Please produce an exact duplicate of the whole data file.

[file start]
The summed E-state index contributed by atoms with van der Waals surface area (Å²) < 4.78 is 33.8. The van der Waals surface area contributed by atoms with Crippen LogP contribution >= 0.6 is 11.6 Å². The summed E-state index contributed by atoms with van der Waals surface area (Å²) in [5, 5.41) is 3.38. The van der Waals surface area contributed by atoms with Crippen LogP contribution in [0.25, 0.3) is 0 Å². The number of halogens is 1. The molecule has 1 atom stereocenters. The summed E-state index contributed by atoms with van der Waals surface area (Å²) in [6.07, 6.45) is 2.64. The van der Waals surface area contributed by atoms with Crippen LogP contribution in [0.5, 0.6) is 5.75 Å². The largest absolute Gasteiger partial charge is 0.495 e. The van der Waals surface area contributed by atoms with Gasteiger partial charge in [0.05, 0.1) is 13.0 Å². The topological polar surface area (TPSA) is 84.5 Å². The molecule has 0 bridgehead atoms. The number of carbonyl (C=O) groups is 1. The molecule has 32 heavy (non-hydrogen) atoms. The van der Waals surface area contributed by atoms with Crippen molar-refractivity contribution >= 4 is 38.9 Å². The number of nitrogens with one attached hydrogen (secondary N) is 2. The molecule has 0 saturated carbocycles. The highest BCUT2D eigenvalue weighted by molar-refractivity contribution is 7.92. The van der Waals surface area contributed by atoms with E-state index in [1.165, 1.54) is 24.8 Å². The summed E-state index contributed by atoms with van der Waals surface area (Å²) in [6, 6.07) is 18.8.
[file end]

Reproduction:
The summed E-state index contributed by atoms with van der Waals surface area (Å²) < 4.78 is 33.8. The van der Waals surface area contributed by atoms with Crippen LogP contribution >= 0.6 is 11.6 Å². The summed E-state index contributed by atoms with van der Waals surface area (Å²) in [5, 5.41) is 3.38. The van der Waals surface area contributed by atoms with Crippen LogP contribution in [0.25, 0.3) is 0 Å². The number of halogens is 1. The molecule has 1 atom stereocenters. The summed E-state index contributed by atoms with van der Waals surface area (Å²) in [6.07, 6.45) is 2.64. The van der Waals surface area contributed by atoms with Crippen LogP contribution in [0.5, 0.6) is 5.75 Å². The largest absolute Gasteiger partial charge is 0.495 e. The van der Waals surface area contributed by atoms with Gasteiger partial charge in [0.05, 0.1) is 13.0 Å². The topological polar surface area (TPSA) is 84.5 Å². The molecule has 0 bridgehead atoms. The number of carbonyl (C=O) groups is 1. The molecule has 32 heavy (non-hydrogen) atoms. The van der Waals surface area contributed by atoms with Crippen molar-refractivity contribution >= 4 is 38.9 Å². The number of nitrogens with one attached hydrogen (secondary N) is 2. The molecule has 0 saturated carbocycles. The highest BCUT2D eigenvalue weighted by molar-refractivity contribution is 7.92. The van der Waals surface area contributed by atoms with E-state index in [1.165, 1.54) is 24.8 Å². The summed E-state index contributed by atoms with van der Waals surface area (Å²) in [6, 6.07) is 18.8.